It was a stupid move, but I’m entitled, once in a while. I lost a Visa card around Christmas of 1985, and it’s not the end of the world. It’s just that I pride myself on being organized.
Of course, I’m not superhuman. In any case, my cash advance maxed out my credit line, so if anyone uses it where they call in, the card purchase won’t be approved. Also, I noticed the loss within ten minutes and called it in right away.
Maybe if I’d slept better last night, I would have been more alert today, but I couldn’t fall asleep, and I had to be up at 9 AM to get to school.
In Roman History, we learned about the decline and fall of the Empire and handed in our papers. Now that it appears I’m not going to get my student loan, I see I really didn’t need to take this course.
Without it, I would have had more time to write. I’m tired of going to school, and this summer at Teachers College will be the end of it. I’ll either get a loan and take six credits or I won’t and I’ll take two credits so I can use the computer room and keep up my computer education.
Next fall, wherever I am, I will not be a student.
Today I learned I’m not going to be at the Millay Colony: they wrote and said I’m on the waiting list for the fall, but I think that’s just them being polite to a former fellow.
MacDowell seems to do the same thing. If I don’t get into MacDowell, there’s VCCA, but I might as well either teach in New York or stay there till October and hope Sophie will have Teacher Education Center workshops for me when I come back to Florida.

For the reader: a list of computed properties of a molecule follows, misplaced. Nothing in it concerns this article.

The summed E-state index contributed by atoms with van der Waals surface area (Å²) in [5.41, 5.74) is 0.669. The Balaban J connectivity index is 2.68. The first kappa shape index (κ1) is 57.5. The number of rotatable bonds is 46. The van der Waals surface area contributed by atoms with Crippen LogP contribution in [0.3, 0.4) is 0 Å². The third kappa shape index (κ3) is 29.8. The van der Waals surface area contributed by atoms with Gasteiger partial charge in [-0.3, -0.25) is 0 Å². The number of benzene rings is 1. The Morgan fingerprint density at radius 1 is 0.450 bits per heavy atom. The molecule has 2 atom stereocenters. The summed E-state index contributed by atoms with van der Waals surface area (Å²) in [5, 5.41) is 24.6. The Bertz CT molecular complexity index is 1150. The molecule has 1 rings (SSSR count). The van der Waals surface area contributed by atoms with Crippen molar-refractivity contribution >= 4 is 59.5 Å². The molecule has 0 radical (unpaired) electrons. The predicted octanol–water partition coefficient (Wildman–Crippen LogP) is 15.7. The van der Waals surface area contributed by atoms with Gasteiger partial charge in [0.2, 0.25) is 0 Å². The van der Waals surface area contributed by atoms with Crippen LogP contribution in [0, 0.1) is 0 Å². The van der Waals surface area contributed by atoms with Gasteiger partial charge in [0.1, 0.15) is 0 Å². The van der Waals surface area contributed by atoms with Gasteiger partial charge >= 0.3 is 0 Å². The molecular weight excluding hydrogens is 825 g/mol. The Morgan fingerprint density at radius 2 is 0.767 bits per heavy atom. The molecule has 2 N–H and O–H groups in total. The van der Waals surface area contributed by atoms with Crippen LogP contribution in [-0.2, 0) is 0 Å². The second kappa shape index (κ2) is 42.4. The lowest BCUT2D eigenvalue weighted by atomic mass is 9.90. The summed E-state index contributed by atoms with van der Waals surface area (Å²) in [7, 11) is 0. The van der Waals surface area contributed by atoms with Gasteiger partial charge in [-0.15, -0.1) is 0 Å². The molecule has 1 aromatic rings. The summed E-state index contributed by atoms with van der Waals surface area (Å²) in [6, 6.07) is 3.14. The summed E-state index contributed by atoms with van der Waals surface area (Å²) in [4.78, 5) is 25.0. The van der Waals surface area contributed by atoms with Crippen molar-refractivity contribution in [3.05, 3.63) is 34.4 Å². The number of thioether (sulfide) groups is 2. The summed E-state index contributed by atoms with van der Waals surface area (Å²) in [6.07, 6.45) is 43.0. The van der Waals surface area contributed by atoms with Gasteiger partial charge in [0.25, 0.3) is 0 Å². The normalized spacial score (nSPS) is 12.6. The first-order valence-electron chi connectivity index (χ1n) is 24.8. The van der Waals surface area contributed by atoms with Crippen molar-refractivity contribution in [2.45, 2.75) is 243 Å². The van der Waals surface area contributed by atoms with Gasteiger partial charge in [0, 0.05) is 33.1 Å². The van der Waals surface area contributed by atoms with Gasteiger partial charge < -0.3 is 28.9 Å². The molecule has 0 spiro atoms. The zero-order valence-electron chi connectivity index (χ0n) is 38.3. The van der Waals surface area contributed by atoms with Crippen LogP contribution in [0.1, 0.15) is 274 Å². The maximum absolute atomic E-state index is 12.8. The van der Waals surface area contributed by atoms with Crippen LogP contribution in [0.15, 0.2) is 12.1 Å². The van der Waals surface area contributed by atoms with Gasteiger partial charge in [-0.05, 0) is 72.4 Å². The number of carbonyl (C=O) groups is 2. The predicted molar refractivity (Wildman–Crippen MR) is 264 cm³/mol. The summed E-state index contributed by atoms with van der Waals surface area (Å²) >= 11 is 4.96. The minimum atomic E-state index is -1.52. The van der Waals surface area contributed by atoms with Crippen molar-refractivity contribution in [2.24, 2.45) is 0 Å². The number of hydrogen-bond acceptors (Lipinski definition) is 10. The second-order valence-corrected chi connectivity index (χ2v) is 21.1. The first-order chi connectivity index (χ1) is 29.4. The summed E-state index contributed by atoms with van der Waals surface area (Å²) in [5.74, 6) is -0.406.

In Higher Ed, I gave my report 0n trends in higher education over the last decade, and people told me how interesting I was. I’d put a lot of work into it, so it was good to feel that the report was appreciated.
I now have to write the answer for one more question for the Higher Ed final, study for and take the history final, and do the work for my A.I. class.
I really need to make up my sleep tonight, but I usually have a hard time on Monday nights.
Wednesday, April 8, 1987
9 PM. Last night I was again hit with my famous insomnia.
Years ago, I always had trouble falling asleep. Now I go to sleep more easily but wake up 30 minutes or an hour later and then can’t get back to sleep for the rest of the night.
(It’s interesting, isn’t it, that I write about “going to sleep” and “getting back to sleep” as if sleep were a place, a physical destination.)
At least I tried to make constructive use of my time: I read, I prepared for today’s workshop, I cleared out my drawers.